I am also very interested in podcasting (named for Apple’s seemingly ubiquitous iPod), which is a more sophisticated method of posting audio content through a blog in order for the audience to download it to their personal digital music player and take it with them to listen to when reading is not convenient or when text is not a rich enough medium. Participants could use an iPod (with an iTalk for recording) to record their classes or projects and add this to their blogs and feeds as well.

Both digital cameras and iPods (w/ iTalks for recording) are portable and allow engaging physical interaction with the device.

Also, though it is a higher bandwidth publication medium, vodcasting (sounds like podcasting and means video-on-demand ‘casting) is catching on, too, so participants could use digital video cameras to capture just about any real world event, and then add it to their blog and RSS feed.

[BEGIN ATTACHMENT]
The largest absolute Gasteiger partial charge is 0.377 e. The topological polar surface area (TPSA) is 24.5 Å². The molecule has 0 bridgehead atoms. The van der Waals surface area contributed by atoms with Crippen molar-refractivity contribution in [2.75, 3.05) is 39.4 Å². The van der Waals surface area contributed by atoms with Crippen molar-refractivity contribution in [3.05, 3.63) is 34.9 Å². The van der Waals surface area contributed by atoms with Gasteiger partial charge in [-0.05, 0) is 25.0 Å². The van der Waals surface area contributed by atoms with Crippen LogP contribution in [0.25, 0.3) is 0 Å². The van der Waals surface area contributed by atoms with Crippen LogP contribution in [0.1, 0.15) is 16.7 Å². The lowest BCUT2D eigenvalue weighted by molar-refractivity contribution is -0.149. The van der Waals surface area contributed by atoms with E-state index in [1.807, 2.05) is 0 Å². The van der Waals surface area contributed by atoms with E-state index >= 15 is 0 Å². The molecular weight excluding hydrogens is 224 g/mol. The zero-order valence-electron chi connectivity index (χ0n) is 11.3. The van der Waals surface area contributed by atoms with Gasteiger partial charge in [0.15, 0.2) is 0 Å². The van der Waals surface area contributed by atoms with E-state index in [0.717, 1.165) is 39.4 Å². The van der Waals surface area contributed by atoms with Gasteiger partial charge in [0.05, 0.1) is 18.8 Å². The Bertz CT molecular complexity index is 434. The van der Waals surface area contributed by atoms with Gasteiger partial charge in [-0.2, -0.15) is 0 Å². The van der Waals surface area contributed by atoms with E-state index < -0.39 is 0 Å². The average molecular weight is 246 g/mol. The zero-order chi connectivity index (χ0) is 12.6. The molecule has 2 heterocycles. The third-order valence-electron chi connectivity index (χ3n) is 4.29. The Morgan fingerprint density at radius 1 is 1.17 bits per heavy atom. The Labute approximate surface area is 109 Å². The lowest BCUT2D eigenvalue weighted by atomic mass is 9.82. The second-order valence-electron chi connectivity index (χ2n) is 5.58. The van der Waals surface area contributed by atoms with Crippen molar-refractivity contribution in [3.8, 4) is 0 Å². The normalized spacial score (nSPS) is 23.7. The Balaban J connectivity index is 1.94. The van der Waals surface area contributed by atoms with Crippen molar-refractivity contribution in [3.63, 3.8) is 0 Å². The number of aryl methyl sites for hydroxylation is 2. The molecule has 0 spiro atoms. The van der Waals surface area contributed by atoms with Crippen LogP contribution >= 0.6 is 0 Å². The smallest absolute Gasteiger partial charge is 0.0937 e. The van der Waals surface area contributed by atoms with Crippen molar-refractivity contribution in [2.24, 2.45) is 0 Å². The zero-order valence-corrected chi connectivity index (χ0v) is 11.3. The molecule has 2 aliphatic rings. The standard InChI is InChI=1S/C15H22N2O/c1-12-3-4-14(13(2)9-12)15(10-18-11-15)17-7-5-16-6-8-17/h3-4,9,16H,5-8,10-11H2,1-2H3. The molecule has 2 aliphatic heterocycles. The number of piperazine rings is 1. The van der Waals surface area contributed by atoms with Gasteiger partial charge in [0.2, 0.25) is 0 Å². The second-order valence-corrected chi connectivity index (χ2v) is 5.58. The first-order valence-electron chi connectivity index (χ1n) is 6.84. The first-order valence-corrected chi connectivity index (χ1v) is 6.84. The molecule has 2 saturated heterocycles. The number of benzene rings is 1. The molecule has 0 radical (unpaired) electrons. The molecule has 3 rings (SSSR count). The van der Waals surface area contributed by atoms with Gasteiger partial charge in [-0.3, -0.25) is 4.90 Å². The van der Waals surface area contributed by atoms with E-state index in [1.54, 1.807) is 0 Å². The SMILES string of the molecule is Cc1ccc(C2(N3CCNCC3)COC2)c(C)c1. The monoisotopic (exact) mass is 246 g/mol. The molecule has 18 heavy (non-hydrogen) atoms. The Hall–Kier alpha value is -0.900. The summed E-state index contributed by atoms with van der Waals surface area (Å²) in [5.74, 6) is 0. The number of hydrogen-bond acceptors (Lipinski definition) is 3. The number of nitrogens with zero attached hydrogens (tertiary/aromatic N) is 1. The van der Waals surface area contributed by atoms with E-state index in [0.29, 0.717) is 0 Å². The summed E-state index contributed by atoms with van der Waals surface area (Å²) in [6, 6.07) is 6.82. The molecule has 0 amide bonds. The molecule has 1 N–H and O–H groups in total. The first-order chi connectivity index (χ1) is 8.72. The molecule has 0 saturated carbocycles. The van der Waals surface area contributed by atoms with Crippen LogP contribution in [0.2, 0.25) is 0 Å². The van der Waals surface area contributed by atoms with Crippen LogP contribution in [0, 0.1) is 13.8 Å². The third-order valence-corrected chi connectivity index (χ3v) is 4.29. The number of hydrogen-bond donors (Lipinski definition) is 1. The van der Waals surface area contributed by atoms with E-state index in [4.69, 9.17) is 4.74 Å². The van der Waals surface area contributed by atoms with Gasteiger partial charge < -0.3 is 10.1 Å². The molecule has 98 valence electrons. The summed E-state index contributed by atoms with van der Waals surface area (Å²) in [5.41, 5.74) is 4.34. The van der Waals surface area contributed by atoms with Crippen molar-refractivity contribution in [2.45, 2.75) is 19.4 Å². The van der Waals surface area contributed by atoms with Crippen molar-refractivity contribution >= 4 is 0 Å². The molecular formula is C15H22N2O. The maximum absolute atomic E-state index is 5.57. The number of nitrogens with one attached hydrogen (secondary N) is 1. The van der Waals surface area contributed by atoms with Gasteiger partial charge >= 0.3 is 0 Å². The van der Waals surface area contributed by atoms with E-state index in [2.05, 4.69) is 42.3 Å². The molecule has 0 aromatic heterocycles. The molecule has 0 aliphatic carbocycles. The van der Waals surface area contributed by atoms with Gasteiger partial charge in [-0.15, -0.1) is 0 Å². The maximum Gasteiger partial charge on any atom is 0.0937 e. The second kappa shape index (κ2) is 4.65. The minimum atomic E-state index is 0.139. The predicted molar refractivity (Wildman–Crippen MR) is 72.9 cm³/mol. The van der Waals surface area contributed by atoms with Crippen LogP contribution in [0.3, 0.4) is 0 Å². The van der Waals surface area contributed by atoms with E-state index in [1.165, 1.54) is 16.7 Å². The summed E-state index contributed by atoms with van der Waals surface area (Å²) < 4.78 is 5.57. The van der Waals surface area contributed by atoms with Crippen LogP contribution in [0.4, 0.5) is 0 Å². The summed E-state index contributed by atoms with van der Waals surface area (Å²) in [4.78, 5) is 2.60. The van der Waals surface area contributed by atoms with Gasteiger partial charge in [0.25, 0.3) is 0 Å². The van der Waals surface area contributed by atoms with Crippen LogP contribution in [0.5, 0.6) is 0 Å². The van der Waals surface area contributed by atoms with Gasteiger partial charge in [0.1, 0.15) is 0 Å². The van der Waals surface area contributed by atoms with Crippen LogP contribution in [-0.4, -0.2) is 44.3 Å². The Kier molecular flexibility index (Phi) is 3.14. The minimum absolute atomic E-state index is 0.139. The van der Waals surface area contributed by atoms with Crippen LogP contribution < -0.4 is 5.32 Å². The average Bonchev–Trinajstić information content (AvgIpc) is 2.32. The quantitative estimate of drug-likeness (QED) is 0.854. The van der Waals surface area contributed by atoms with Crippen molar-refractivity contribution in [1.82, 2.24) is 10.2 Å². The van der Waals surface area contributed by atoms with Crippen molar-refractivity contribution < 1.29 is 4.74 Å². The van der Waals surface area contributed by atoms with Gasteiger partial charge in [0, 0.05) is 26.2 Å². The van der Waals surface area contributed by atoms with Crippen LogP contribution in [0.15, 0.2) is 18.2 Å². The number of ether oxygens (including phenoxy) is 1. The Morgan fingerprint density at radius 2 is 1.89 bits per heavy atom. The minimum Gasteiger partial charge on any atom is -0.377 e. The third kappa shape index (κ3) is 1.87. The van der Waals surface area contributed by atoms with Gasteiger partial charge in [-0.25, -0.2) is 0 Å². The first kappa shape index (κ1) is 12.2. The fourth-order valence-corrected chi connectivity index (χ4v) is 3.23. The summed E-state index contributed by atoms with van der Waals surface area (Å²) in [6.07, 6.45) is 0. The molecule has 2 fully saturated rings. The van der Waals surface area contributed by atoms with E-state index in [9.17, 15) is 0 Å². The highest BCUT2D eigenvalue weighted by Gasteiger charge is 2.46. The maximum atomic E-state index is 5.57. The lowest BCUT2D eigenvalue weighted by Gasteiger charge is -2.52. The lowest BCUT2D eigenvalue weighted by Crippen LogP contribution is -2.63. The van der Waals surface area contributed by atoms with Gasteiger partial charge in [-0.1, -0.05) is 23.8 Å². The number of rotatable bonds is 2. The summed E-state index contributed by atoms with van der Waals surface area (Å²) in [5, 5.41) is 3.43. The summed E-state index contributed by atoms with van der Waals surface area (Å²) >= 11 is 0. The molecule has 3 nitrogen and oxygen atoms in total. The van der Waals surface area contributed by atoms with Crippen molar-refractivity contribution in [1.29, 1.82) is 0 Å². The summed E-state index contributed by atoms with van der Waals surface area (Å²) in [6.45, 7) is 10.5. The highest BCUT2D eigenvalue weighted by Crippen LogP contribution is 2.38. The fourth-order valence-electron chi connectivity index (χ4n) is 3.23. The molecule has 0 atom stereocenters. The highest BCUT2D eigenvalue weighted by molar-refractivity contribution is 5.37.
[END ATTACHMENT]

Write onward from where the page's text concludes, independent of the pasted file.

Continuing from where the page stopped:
However, this felt too easy, so I gave it a bit more thought… and through these devices, nearly any other manipulative could become part of a blog. Real objects, models, mock ups, and performances of all kinds could be photographed, recorded, or "filmed." This is not much of an intellectual leap either, but it represents the true power and ease of blogging as a means of personalized publishing. Imagine what teachers and students could do with just an average digital camera and a free blog. Imagine the power of the class blog in terms of reaching an audience, and in terms of the potential of involving parents in the class in a way never before possible. Imagine mom or dad at work when their RSS reader pings, they steal a moment to click on the new link and watch a 90 second video of their student’s latest history presentation… and then post an encouraging comment before taking another sip of coffee and returning to work! And talk about portable, accessible, and re-playable performances for assessment purposes!